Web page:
PETALING JAYA: Civil societies want the Official Secrets Act 1972 (OSA) repealed to encourage transparency in the new government.
This, says the Governance, Integrity, Accountability and Transparency (GIAT), a coalition of seven civil society organisations, should be part of the institutional reform that should be carried out by the Government to ensure transparency in the country.
GIAT also wants the Government to table a Freedom of Information Bill as soon as possible, to show its commitment to transparency in line with the spirit of the “New Malaysia”. Read more →
BEFORE the 14th general election, Malaysians will know which political parties are truly committed to reform and stamping out corruption, and which is merely spouting rhetoric.
A group of human rights, anti-graft bodies and think-tanks will be submitting a memorandum with a raft of demands to all political parties starting this week.
The parties which accept these demands will be named while those which do not will remain conspicuous in their silence, members of the group told The Malaysian Insight.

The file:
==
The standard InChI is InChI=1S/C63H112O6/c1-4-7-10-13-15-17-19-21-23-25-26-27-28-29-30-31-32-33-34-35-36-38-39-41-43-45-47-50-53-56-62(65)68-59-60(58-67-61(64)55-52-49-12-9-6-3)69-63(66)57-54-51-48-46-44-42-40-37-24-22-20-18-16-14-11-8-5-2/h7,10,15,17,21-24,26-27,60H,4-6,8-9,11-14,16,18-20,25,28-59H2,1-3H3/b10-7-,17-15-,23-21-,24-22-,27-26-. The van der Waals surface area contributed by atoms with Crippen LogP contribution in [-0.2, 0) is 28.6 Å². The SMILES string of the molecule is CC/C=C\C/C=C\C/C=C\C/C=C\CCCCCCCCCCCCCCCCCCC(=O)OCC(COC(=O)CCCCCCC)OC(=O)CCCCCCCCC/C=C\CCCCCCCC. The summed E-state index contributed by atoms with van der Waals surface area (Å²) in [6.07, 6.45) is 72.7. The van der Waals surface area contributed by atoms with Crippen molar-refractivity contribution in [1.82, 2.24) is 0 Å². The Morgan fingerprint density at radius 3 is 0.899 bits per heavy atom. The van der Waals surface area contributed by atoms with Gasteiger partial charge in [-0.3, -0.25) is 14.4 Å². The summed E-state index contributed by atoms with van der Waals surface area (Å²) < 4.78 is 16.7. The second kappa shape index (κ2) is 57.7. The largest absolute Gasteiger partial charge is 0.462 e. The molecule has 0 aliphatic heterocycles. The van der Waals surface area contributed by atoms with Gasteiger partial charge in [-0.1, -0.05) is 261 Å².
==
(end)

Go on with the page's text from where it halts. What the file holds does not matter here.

The demands include promises to make law enforcement independent, root out corruption, ensure freedom of expression and for officials to declare assets if they take over power at either the state or federal level.
The Governance, Integrity, Accountability and Transparency (GIAT) coalition consists of six civil society groups.
They are the Institute for Democracy and Economic Affairs (IDEAS), Centre to Combat Corruption and Cronyism (C4), Sinar Project, Transparency International-Malaysia, Friends of Kota Damansara, MyPJ and Society for the Protection of Human Rights (Proham). Read more →